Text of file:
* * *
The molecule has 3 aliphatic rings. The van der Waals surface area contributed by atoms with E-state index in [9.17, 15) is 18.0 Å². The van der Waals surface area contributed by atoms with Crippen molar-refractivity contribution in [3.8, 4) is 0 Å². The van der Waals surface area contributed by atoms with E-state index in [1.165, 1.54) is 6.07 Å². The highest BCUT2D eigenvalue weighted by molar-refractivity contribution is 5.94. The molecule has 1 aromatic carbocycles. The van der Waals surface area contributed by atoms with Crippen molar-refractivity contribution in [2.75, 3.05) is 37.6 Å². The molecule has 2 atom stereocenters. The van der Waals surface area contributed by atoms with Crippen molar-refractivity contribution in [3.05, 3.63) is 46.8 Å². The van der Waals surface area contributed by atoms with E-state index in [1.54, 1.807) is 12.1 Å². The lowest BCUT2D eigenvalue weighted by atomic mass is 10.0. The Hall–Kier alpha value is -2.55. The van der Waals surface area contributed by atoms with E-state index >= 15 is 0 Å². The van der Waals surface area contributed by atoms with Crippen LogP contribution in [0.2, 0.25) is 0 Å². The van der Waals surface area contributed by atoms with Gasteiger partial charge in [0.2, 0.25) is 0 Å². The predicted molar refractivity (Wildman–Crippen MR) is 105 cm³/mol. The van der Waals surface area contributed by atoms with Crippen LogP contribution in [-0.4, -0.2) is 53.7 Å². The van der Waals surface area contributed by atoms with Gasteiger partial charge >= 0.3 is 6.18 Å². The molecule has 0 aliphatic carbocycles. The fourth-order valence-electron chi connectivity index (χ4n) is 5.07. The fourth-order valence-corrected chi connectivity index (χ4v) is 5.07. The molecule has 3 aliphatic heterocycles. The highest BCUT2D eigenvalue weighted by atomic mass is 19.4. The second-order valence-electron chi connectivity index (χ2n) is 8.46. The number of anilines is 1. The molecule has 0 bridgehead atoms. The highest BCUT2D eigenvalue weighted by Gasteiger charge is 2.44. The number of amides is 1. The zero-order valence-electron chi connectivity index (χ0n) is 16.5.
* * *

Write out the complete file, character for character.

The molecule has 3 aliphatic rings. The van der Waals surface area contributed by atoms with E-state index in [9.17, 15) is 18.0 Å². The van der Waals surface area contributed by atoms with Crippen molar-refractivity contribution in [3.8, 4) is 0 Å². The van der Waals surface area contributed by atoms with E-state index in [1.165, 1.54) is 6.07 Å². The highest BCUT2D eigenvalue weighted by molar-refractivity contribution is 5.94. The molecule has 1 aromatic carbocycles. The van der Waals surface area contributed by atoms with Crippen molar-refractivity contribution in [2.75, 3.05) is 37.6 Å². The molecule has 2 atom stereocenters. The van der Waals surface area contributed by atoms with Crippen molar-refractivity contribution in [3.05, 3.63) is 46.8 Å². The van der Waals surface area contributed by atoms with E-state index in [1.54, 1.807) is 12.1 Å². The lowest BCUT2D eigenvalue weighted by atomic mass is 10.0. The Hall–Kier alpha value is -2.55. The van der Waals surface area contributed by atoms with E-state index >= 15 is 0 Å². The van der Waals surface area contributed by atoms with Crippen LogP contribution in [0.2, 0.25) is 0 Å². The van der Waals surface area contributed by atoms with Gasteiger partial charge in [0.2, 0.25) is 0 Å². The predicted molar refractivity (Wildman–Crippen MR) is 105 cm³/mol. The van der Waals surface area contributed by atoms with Crippen LogP contribution in [-0.4, -0.2) is 53.7 Å². The van der Waals surface area contributed by atoms with Gasteiger partial charge >= 0.3 is 6.18 Å². The molecule has 0 aliphatic carbocycles. The fourth-order valence-electron chi connectivity index (χ4n) is 5.07. The fourth-order valence-corrected chi connectivity index (χ4v) is 5.07. The molecule has 3 aliphatic heterocycles. The highest BCUT2D eigenvalue weighted by atomic mass is 19.4. The second-order valence-electron chi connectivity index (χ2n) is 8.46. The number of anilines is 1. The molecule has 0 bridgehead atoms. The highest BCUT2D eigenvalue weighted by Gasteiger charge is 2.44. The number of amides is 1. The zero-order valence-electron chi connectivity index (χ0n) is 16.5.